Birth control study found fictional presentation swayed young women more than documentary
THURSDAY, Feb. 11 (HealthDay News) -- Want to convince young women to use birth control? A new study says fiction may work better than non-fiction, at least when it comes to televised messages.
Women who watched an episode of "The OC" television drama about teen pregnancy were more likely to support using birth control afterward than those who saw a news report about the problems caused by teen pregnancy.
Women weren't moved to use birth control after watching the news segment, the researchers found.
"A message that is hidden inside of a story may overcome some of the resistance people have to being told how to behave," study co-author Emily Moyer-Guse, an assistant professor of communication at Ohio State University, said in a news release from the school. "The impact that dramatized stories have on people's beliefs and intentions depends a lot on the individual viewers, and not just the message but our results suggest the effect can be there."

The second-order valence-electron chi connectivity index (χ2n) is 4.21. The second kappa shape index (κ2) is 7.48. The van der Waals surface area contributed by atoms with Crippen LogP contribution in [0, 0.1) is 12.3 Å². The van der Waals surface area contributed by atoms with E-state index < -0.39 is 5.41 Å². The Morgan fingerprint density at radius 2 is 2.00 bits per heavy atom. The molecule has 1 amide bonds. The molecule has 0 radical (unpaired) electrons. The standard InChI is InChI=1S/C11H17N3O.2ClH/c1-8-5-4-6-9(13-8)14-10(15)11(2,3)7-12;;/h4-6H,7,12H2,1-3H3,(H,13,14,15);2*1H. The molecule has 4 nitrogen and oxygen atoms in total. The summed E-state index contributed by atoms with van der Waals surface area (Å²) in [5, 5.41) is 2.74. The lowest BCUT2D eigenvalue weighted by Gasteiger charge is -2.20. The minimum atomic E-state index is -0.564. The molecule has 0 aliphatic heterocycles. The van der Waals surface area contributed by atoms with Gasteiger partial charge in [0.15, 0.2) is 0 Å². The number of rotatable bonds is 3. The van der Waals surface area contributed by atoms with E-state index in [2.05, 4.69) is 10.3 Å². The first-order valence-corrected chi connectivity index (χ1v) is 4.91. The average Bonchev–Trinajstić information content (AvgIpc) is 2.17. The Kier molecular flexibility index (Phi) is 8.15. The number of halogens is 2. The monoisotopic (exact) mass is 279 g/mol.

The study was recently published online in the journal Human Communication Research.
The researchers recruited 353 undergraduate college students aged 18 to 25 to watch either an episode of "The OC" or a news-type segment developed for high school students by the National Campaign to Prevent Teen Pregnancy.
Two weeks after watching "The OC," the women in the study were more likely to say they planned to do things to prevent pregnancy.
"One of the reasons why some people avoid safer sex behaviors is because they feel invulnerable, they have this optimistic bias that nothing bad will ever happen to them," Moyer-Guse said. "But if you vicariously experience a bad result happening to you by watching a narrative program, that may change behavior in a way that is difficult to achieve through a direct message."
The U.S. National Library of Medicine has more on birth control.
-- Randy Dotinga
SOURCE: Ohio State University, news release, Feb. 8, 2010
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